Brownstoner | Williamsburg Bank Exhibits Striking Style and Rare Dash of Viennese Influence

by Suzanne Spellen (aka Montrose Morris) | Sep 9, 2019 • 10:00am


Editor’s note: This story is an update of one that ran in 2013. Read the original here.

The Public National Bank was founded by Joseph S. Marcus, a German-born clothing manufacturer on the Lower East Side, in 1908. By 1930, there were 30 branches in Manhattan, Brooklyn and the Bronx. It was the one of the largest banks in the entire United States with a predominantly Jewish clientele.

In February of 1921, The New York Times and other publications noted the bank had purchased a plot on the corner of Graham Avenue and Varet Street with the intention of building a new Williamsburg branch. Public National already had a branch in Williamsburg, just two blocks away, but business had grown to the point that they needed to build a larger bank in order to accommodate their customers. Later that same year the architect of the new building at 47-49 Graham Avenue was announced: Eugene Schoen.

A January 1923 ad announcing the move to the new building. Image via  Brooklyn Daily Eagle

A January 1923 ad announcing the move to the new building. Image via Brooklyn Daily Eagle

Mr. Schoen was a big deal in the architecture and design world of the early 20th century. He was born in 1880, in New York City to Hungarian Jewish immigrants. His father had come to America in 1878, and was a highly revered teacher and the Grand Secretary of the Independent Order of B’rith Abraham, a fraternal order similar to the Freemasons. He was a graduate of the Manual Training School in Brooklyn, more recently called John Jay High School, and then went on to Columbia University, where he studied architecture. He worked in the offices of McKim, Mead & White during his university summers, and then worked as a teacher of art and architecture in the public school systems of Manhattan and Brooklyn.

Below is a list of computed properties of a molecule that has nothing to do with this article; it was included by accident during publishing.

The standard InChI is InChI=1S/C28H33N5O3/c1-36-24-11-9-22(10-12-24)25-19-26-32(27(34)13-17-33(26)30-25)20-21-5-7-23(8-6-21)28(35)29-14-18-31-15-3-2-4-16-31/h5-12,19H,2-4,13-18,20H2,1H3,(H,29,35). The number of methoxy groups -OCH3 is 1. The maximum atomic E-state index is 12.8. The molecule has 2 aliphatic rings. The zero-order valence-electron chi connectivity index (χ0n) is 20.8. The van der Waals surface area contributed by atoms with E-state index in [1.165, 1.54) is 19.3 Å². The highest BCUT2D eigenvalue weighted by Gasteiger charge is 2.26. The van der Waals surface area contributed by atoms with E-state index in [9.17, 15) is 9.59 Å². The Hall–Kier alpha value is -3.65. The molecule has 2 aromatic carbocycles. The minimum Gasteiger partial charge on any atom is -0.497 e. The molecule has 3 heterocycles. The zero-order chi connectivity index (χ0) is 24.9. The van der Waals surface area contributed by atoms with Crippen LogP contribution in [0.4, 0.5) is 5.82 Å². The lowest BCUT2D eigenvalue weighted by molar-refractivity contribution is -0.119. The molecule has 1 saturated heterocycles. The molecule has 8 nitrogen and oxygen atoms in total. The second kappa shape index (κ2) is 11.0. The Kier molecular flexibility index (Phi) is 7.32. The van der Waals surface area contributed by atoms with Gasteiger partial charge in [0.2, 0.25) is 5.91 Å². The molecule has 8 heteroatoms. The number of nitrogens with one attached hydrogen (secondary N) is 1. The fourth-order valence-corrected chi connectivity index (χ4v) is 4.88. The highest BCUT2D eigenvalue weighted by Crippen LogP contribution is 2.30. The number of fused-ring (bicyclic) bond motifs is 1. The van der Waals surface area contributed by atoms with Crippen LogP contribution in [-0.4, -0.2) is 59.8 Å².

In 1904, as a delayed honeymoon, Eugene and his wife travelled to Europe and visited Vienna. That city was at the center of a new architectural and artistic revolution, home to an Austrian branch of the Art Nouveau movement called the Vienna Secession (Wiener Secession). Artists such as Gustav Klimt and Max Klinger had joined with architects such as Otto Wagner, Joseph Maria Olbrich and Josef Hoffmann to rebel from the staid Austrian conformities of the past, and were creating new and innovative works.